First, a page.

Parliamentary reply by Minister Grace Fu on integration efforts.
TWELFTH PARLIAMENT OF SINGAPORE
MONDAY, 13 AUG 2012
Ms Tan Su Shan:
To ask the Prime Minister whether recent efforts to integrate new immigrants have been effective and what are the specific goals to be achieved from these integration efforts.
Ms Grace Fu (for the Prime Minister):
Our goals are to encourage our new immigrants to integrate into society by embracing our Singaporean values and norms and contributing to their new homeland, and to strengthen the bonds between new immigrants and local-born Singaporeans.
Integration needs to occur at all levels of society and involve as many locals and new immigrants as possible, in order to be effective and sustainable.
The National Integration Council (NIC) was therefore established in 2009 to encourage ground-up integration efforts by the people, private and public sectors.
The NIC has made inroads into the key spheres of interaction between new immigrants and locals, namely our schools, the workplace and the community.
For example, the People’s Association Integration Council was formed in July 2012 to support the network of 87 Integration and Naturalisation Committees, one in each constituency. More than 1,200 Integration and Naturalisation Champions from these Committees help newcomers settle down in the community and establish social networks with Singaporeans.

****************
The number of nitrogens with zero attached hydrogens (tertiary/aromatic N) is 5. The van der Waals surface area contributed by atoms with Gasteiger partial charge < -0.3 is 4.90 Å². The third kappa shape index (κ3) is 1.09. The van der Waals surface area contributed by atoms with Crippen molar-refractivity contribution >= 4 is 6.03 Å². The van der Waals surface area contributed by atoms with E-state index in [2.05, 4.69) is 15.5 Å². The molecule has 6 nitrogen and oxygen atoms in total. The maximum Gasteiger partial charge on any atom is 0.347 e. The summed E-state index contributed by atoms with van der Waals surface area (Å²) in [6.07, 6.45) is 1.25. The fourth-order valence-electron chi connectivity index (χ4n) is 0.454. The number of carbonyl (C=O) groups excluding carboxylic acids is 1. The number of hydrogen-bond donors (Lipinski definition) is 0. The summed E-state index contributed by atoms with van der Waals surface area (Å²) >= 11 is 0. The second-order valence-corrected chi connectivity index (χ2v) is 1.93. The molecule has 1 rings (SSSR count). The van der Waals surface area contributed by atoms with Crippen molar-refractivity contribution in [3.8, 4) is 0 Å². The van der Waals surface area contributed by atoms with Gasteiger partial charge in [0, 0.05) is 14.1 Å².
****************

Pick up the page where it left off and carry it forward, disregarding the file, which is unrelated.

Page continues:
Through the Community Integration Fund, the NIC has provided grants to support some 200 integration initiatives organised by students, companies and community and cultural groups.
We monitor the effectiveness of such initiatives through indicators such as participation levels and feedback, while recognising that such measurements are at best proxy indicators.
For example, feedback collated from new citizens who have participated in the Singapore Citizenship Journey indicated that the programme had enriched their knowledge of our country’s key institutions and values. Many also felt encouraged to take part in community activities after attending the programme.
We also take reference from independent research conducted by think tanks and academic institutions. One such study by the Institute of Policy Studies showed that 85% of new immigrants attested to friendships with local born Singaporeans in the heartlands. As integration is a long-term process, it is still too early to conclude on the effectiveness of the initiatives and programmes. Nonetheless, more must be done. Student leaders and educators, employers and unions, grassroots and community leaders as well as new immigrants must join us in this important task of strengthening our social cohesion.
I encourage our new immigrants to also actively seek out opportunities to contribute to our community. This is a good way to expand your social network, gain first-hand experience of our norms and culture, and settle down in your new home more quickly.
We seek Singaporeans’ understanding and patience as we work towards a common goal of strengthening our social harmony.